'Ocean's Eleven' features a standard Dolby Digital 5.1 surround track (640kbps) that doesn't pack a lot of punch. The film is a dialogue driven affair in which light quips dominate the central channels and push the bulk of the soundfield forward. Conversations are always crisp and well prioritized, and I never had to strain to hear the actors speak. In fact, the most exciting element of the track is 'Eleven's jazzy score, fluttering solos, and piercing riffs. Every last note of the improv-laden music dances through the soundscape -- saxophones have a satisfying growl, trumpets pack a stable punch, and the riz-at-dat of the drums sound clearer than they did on the standard DVD.
Unfortunately, the audio mix rarely takes advantage of the rear surrounds -- the busy casinos in 'Ocean's Eleven' are shoved into the background and fail to provide the same all-encompassing bings and dings of a genuine Vegas casino. Ambiance is relegated to the bottom of the soundscape and very little attention seems to have been invested in the developing the immersive properties of the track. Add to that a series of underwhelming dynamics (with a minimal LFE presence to boot) and the track quickly amounts to a mildly disappointing experience.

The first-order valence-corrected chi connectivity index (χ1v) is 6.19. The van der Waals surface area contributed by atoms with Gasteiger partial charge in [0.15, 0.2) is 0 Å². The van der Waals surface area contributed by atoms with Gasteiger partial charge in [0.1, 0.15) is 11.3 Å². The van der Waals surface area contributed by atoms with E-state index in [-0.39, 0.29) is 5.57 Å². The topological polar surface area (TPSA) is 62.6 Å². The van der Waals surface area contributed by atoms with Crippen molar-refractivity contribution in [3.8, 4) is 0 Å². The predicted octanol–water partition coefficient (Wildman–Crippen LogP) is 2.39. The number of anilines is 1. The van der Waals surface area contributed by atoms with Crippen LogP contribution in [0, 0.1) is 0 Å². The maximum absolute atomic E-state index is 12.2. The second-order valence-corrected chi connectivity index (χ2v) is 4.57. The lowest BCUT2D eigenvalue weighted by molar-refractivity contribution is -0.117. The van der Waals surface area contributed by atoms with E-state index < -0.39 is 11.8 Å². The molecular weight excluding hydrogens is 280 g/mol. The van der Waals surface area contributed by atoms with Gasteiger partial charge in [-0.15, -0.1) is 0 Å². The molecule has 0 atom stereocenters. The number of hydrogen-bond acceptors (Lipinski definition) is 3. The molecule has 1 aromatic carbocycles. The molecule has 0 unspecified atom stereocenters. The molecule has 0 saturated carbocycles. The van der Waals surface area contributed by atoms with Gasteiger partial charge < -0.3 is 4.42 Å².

Make no mistake, the DD track handles everything Soderbergh throws its way with relative ease. It just doesn't pack the sort of sonic wow factor you'll find on better high-def releases.
'Ocean's Eleven' includes all of the special features that originally appeared on the standard DVD. It also has the most thorough supplemental package of the trilogy, offering fans a cast commentary in addition to the filmmakers' track. The only real disappointment here is that Clooney is MIA from the proceedings.
- Director and Writer Commentary -- Steven Soderbergh and Ted Griffin deliver a dry but informative track that does a suitable job of describing the work that went into the film. Sadly, Griffin sucks much of the life out of the track, leaving the usually quick-witted Soderbergh to dole out boring location details and camera angles.